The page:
Shares of the Omaha, Nebraska.-based company were climbing 26% to $8.81.
Analyst Laurence Alexander, who raised his price target to $16 from $7, said Green Plains is likely to move from cost reductions to growth investments in the second half of the year and 2021 as the ethanol industry is already rebalancing, helped by a sharp recovery in gasoline demand.
"One of Green Plains' long-standing competitive advantages has been its hedging strategy," Alexander said. "We estimate the hedging strategy and refunds under the CARES Act will be a net benefit this year of $2.75-$4.15/share."
Fuel demand tumbled in the face of the economic shutdown caused by the coronavirus pandemic, which were severely curtailed travel due to quarantine and social distancing requirements.
"With gasoline demand now roughly halfway back to the levels that prevailed prior to the pandemic even as ethanol production has been cut sharply," Alexander said. "The ratio of ethanol production to gasoline is well below the mandate, which suggests inventories should be worked down in the next few weeks."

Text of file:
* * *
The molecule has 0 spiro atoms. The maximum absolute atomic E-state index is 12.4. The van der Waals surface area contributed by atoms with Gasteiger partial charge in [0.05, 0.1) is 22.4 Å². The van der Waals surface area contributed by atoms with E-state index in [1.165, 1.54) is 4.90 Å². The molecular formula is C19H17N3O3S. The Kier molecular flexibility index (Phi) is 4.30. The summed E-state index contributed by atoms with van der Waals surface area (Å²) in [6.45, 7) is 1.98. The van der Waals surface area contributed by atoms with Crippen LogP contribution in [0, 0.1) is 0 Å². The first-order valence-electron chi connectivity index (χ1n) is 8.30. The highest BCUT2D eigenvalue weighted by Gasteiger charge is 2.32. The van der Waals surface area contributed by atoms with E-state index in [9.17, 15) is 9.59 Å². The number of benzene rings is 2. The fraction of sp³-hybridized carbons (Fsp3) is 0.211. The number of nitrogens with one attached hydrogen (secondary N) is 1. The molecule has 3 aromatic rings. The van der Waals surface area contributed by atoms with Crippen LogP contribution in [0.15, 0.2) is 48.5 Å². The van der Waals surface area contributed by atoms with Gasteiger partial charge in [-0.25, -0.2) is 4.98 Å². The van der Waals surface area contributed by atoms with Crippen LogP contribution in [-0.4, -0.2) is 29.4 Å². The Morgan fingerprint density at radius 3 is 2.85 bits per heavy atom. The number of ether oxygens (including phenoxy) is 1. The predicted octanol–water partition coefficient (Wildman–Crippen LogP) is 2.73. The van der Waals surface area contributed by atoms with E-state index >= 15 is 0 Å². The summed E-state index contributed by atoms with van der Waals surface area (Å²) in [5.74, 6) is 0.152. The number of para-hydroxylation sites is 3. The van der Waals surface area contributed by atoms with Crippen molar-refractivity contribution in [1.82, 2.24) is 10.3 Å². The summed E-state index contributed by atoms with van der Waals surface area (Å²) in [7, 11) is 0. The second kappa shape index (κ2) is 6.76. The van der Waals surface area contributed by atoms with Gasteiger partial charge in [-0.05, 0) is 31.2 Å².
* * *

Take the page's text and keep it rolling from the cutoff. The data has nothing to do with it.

For the next three to five years, at least, the analyst said, "Green Plains will pursue a hybrid model, with a focus on running the ethanol assets at as low a cost as possible to support the production of higher-value proteins."
Alexander noted that Green Plains has a two- to three-year headstart on technology adoption, "and if, as we expect, some competitors struggle to invest in the upgrades (a consequence of Green Plains and peers opting to run full out) a steeper cost curve could remain in place well into the 2030s."